Manchester City showed last season – against Barcelona, no less – that a lot can change in a fortnight. UEFA.com shows why there is hope for the likes of Sevilla, Celtic and Maribor ahead of matchday four.
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Sevilla, Celtic and Maribor all suffered chastening losses on matchday three and the prospect of a rematch with their tormentors next week must seem daunting. Yet the history books suggest there is always hope.
It is a tired cliché, appropriated from 1960s British politics, but the adage that a week is a long time in football bears more than a little truth. So imagine how much can change in two weeks? Quite a lot if UEFA Champions League history is any guide.
The swift turnaround between matchdays three and four has always carried its own intrigue, giving in-form teams an opportunity to quickly build momentum with six points on offer. Conversely, for the vanquished there is a chance of rapid retribution. Revenge is not always a dish best served cold.
Over the past 14 seasons (since the competition's current format was introduced) only 45% of sides have picked up six points from matchdays three and four – hardly an overwhelming strike rate. Shakhtar's demolition of BATE Borisov in 2014/15, when Luis Adriano scored eight in 7-0 and 5-0 wins, is the record 'aggregate' victory – by a distance.
Yet lose on matchday three and all is not necessarily lost, if you see what we mean. Last year, eight teams claimed six points over the middle matchdays, and just one dusted themselves down after defeat and bounced back with a win. But 12 months earlier the tally was five apiece.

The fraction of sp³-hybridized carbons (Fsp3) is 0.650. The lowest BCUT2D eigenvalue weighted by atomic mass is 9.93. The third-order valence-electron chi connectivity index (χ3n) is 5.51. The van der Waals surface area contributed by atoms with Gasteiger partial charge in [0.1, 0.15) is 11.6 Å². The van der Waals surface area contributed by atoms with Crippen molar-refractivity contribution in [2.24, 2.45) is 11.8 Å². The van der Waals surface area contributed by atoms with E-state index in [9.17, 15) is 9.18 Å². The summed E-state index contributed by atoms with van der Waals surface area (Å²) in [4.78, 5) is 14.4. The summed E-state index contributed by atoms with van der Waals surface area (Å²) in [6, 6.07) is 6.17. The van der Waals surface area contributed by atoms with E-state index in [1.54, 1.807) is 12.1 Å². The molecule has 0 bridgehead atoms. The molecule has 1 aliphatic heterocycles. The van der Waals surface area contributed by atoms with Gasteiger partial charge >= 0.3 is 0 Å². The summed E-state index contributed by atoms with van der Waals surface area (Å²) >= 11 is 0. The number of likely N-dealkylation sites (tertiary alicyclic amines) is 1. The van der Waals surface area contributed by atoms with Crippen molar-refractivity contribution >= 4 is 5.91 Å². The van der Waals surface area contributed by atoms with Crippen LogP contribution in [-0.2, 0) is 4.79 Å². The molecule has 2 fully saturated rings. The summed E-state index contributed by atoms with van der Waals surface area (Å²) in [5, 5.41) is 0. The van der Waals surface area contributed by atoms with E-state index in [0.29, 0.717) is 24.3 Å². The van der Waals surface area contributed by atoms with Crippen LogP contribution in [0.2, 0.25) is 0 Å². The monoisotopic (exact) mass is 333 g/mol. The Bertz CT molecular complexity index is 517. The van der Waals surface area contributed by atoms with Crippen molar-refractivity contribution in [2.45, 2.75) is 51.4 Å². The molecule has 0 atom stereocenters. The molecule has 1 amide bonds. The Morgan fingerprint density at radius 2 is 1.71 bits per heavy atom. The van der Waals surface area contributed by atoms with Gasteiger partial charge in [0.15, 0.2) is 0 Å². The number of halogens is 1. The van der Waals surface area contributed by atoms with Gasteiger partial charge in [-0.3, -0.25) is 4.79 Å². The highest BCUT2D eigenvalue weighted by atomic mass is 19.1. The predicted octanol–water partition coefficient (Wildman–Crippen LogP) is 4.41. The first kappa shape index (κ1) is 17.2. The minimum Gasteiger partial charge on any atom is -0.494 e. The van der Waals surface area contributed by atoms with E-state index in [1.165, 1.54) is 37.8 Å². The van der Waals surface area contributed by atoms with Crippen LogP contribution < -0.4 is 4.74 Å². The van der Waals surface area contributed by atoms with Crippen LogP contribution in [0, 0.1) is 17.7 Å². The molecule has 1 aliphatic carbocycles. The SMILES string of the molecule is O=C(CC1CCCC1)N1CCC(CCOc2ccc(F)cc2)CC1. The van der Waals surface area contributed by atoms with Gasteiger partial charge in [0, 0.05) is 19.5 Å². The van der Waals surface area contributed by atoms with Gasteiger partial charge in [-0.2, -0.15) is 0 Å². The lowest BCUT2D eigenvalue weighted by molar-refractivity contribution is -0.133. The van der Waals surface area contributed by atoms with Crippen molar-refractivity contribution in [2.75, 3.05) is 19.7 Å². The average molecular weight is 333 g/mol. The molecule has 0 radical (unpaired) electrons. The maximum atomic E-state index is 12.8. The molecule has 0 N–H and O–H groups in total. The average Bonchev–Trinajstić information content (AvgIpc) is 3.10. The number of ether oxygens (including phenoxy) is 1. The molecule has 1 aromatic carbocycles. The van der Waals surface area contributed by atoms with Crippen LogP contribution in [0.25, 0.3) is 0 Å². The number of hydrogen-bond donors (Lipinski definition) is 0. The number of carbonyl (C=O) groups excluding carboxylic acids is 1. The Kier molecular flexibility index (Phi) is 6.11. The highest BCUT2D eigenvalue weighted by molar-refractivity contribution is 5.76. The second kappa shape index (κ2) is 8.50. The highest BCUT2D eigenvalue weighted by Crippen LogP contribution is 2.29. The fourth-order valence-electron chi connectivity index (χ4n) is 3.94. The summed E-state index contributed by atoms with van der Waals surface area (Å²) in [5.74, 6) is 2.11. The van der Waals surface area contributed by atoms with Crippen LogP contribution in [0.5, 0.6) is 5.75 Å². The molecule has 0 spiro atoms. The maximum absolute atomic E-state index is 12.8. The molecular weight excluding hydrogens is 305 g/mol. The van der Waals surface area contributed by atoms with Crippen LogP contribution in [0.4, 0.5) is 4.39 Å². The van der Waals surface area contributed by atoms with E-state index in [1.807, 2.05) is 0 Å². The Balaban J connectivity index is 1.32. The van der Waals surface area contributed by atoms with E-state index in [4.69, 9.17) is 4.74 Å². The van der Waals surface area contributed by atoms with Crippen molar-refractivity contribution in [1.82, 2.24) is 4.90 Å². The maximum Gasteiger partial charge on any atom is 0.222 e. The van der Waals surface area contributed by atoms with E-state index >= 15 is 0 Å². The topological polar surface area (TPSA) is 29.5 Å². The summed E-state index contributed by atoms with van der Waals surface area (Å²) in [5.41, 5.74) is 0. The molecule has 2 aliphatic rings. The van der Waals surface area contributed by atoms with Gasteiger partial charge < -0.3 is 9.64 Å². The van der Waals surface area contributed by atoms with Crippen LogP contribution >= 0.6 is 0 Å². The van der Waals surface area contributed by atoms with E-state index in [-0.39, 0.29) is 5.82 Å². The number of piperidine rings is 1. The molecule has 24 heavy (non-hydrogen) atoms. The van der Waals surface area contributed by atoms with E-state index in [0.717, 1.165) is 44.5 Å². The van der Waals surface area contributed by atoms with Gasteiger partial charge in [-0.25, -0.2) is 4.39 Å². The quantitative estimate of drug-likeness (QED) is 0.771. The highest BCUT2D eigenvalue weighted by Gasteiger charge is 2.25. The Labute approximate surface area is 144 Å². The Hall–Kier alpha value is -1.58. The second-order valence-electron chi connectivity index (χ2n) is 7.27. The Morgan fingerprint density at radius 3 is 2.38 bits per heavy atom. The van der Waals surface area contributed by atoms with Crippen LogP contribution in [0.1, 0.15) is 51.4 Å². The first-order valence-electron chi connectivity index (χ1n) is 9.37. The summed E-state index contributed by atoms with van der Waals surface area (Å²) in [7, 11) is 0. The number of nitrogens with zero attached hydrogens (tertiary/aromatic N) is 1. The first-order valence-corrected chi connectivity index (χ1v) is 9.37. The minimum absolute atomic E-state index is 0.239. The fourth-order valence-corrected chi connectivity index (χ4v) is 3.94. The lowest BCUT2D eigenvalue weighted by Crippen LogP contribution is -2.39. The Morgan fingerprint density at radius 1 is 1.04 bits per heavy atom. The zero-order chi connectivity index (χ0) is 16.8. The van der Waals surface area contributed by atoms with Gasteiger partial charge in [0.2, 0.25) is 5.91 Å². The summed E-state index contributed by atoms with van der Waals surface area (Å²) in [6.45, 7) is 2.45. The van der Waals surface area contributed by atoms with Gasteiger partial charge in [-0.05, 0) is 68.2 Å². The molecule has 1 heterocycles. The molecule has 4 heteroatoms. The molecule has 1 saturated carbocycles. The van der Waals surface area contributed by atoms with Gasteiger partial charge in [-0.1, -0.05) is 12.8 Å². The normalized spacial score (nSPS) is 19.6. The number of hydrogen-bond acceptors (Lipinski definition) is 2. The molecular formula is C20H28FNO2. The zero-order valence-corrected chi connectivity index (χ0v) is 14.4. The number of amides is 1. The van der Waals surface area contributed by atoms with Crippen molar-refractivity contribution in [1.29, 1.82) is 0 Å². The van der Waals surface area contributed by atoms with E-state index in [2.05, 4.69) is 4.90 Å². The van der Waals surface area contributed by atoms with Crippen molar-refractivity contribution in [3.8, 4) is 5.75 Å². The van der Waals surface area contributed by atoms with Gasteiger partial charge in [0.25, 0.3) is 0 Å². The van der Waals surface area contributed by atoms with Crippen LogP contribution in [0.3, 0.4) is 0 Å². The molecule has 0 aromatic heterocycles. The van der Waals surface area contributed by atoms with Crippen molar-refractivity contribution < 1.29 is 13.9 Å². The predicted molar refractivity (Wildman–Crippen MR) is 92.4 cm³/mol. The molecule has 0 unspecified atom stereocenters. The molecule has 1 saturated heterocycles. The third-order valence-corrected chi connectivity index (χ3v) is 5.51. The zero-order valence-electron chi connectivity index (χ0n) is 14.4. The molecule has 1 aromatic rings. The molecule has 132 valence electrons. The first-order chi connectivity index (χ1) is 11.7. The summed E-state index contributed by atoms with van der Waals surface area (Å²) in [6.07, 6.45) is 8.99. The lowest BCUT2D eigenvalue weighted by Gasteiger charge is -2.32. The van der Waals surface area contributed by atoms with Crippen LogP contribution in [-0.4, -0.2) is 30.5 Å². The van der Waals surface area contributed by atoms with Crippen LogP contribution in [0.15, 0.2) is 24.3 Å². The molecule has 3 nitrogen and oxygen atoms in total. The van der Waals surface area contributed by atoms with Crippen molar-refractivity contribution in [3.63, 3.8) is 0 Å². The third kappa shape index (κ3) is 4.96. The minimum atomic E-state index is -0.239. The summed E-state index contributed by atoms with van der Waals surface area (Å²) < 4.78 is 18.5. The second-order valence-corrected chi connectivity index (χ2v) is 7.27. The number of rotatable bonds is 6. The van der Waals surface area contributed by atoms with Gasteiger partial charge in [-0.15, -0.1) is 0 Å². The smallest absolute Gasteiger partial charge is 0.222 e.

Across 92 sets of back-to-back fixtures over the past six seasons, 18 clubs avenged matchday three losses the next time out. Bayern led the way in 2015/16 with a perfect riposte to a 2-0 reverse at Arsenal, Josep Guardiola's men overwhelming their visitors 5-1 15 days later – equalling the Gunners' heaviest ever European defeat.
Guardiola proved it was no fluke last season. Now in charge of Manchester City, he suffered a 4-0 loss at another of his former clubs Barcelona but after just 13 days later, despite falling behind to a Lionel Messi goal, oversaw a 3-1 home success. This time, however, Guardiola will take City to Napoli having won 2-1 last week.
There's always hope
As City proved on that occasion, even if you lose badly, there is always scope for optimism. Arsenal thumped Shakhtar 5-1 in 2010 and appeared poised for another three points when Theo Walcott gave them an early lead in Donetsk. The hosts had other ideas, recovering to triumph 2-1. "We thought we could get through without putting in 100%," rued Arsène Wenger.
Arsenal also share the unwanted record for the biggest matchday three win followed by a matchday four reverse with another English club, Chelsea. The latter, then managed by José Mourinho, beat Real Betis 4-0 in 2005 only to lose the reunion 1-0. Last season, having beaten Ludogorets Razgrad 6-0, Arsenal then had to come back from two behind in Bulgaria to avoid an ever bigger upset and win 3-2.
Subside at home on matchday three and you are up against it, though. Only four teams have ever bounced back to win: Arsenal (v Borussia Dortmund, 2013), Roma (v Basel, 2010), Porto (v Dynamo Kyiv, 2008) and AC Milan (v Club Brugge, 2003).